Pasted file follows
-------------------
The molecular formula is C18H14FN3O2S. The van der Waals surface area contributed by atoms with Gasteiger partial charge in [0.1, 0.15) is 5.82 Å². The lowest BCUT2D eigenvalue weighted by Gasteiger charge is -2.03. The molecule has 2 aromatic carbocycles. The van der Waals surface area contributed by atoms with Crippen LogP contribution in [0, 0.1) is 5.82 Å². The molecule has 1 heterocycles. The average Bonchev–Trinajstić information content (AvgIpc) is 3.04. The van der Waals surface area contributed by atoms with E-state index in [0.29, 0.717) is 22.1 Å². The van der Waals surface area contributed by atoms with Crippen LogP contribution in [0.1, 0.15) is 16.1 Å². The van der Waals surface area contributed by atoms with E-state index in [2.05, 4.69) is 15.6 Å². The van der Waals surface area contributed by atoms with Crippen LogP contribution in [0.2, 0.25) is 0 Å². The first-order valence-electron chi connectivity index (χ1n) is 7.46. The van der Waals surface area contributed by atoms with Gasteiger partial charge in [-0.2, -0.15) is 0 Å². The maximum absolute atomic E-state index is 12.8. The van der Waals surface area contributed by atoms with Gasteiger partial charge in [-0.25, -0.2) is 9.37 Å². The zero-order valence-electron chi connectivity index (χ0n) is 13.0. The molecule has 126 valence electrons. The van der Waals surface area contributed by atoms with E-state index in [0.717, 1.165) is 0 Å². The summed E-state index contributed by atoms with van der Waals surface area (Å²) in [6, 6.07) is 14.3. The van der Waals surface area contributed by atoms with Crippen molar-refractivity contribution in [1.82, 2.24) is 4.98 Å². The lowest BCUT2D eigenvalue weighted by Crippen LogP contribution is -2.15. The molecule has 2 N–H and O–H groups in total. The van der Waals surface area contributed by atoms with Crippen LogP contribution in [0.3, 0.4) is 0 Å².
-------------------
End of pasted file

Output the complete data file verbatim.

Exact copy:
The molecular formula is C18H14FN3O2S. The van der Waals surface area contributed by atoms with Gasteiger partial charge in [0.1, 0.15) is 5.82 Å². The lowest BCUT2D eigenvalue weighted by Gasteiger charge is -2.03. The molecule has 2 aromatic carbocycles. The van der Waals surface area contributed by atoms with Crippen LogP contribution in [0, 0.1) is 5.82 Å². The molecule has 1 heterocycles. The average Bonchev–Trinajstić information content (AvgIpc) is 3.04. The van der Waals surface area contributed by atoms with E-state index in [0.29, 0.717) is 22.1 Å². The van der Waals surface area contributed by atoms with Crippen LogP contribution in [0.1, 0.15) is 16.1 Å². The van der Waals surface area contributed by atoms with E-state index in [2.05, 4.69) is 15.6 Å². The van der Waals surface area contributed by atoms with Crippen LogP contribution in [0.2, 0.25) is 0 Å². The first-order valence-electron chi connectivity index (χ1n) is 7.46. The van der Waals surface area contributed by atoms with Gasteiger partial charge in [-0.2, -0.15) is 0 Å². The maximum absolute atomic E-state index is 12.8. The van der Waals surface area contributed by atoms with Gasteiger partial charge in [-0.25, -0.2) is 9.37 Å². The zero-order valence-electron chi connectivity index (χ0n) is 13.0. The molecule has 126 valence electrons. The van der Waals surface area contributed by atoms with E-state index in [0.717, 1.165) is 0 Å². The summed E-state index contributed by atoms with van der Waals surface area (Å²) in [6, 6.07) is 14.3. The van der Waals surface area contributed by atoms with Crippen molar-refractivity contribution in [1.82, 2.24) is 4.98 Å². The lowest BCUT2D eigenvalue weighted by Crippen LogP contribution is -2.15. The molecule has 2 N–H and O–H groups in total. The van der Waals surface area contributed by atoms with Crippen LogP contribution in [0.3, 0.4) is 0 Å².